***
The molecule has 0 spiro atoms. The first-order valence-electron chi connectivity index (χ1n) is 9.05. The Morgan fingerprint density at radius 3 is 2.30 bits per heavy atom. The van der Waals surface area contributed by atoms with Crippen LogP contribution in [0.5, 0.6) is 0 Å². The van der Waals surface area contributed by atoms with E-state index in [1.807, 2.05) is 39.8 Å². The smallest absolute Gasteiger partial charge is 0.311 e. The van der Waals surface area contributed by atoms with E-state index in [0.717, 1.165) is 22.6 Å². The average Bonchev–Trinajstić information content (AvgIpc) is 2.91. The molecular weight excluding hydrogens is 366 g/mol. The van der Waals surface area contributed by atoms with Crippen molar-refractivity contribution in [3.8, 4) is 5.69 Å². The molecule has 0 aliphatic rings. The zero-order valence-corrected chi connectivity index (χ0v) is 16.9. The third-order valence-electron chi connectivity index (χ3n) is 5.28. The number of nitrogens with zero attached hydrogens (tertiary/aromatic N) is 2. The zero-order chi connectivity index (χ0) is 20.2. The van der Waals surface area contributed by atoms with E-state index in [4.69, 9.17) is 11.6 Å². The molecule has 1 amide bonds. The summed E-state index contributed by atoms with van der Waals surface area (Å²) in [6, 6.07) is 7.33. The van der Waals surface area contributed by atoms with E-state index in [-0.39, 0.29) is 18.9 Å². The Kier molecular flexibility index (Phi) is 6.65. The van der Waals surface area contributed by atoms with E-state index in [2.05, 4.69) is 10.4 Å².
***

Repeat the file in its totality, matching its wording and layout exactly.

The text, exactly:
The molecule has 0 spiro atoms. The first-order valence-electron chi connectivity index (χ1n) is 9.05. The Morgan fingerprint density at radius 3 is 2.30 bits per heavy atom. The van der Waals surface area contributed by atoms with Crippen LogP contribution in [0.5, 0.6) is 0 Å². The van der Waals surface area contributed by atoms with E-state index in [1.807, 2.05) is 39.8 Å². The smallest absolute Gasteiger partial charge is 0.311 e. The van der Waals surface area contributed by atoms with E-state index in [0.717, 1.165) is 22.6 Å². The average Bonchev–Trinajstić information content (AvgIpc) is 2.91. The molecular weight excluding hydrogens is 366 g/mol. The van der Waals surface area contributed by atoms with Crippen molar-refractivity contribution in [3.8, 4) is 5.69 Å². The molecule has 0 aliphatic rings. The zero-order valence-corrected chi connectivity index (χ0v) is 16.9. The third-order valence-electron chi connectivity index (χ3n) is 5.28. The number of nitrogens with zero attached hydrogens (tertiary/aromatic N) is 2. The zero-order chi connectivity index (χ0) is 20.2. The van der Waals surface area contributed by atoms with E-state index in [4.69, 9.17) is 11.6 Å². The molecule has 1 amide bonds. The summed E-state index contributed by atoms with van der Waals surface area (Å²) in [6, 6.07) is 7.33. The van der Waals surface area contributed by atoms with E-state index in [-0.39, 0.29) is 18.9 Å². The Kier molecular flexibility index (Phi) is 6.65. The van der Waals surface area contributed by atoms with E-state index in [2.05, 4.69) is 10.4 Å².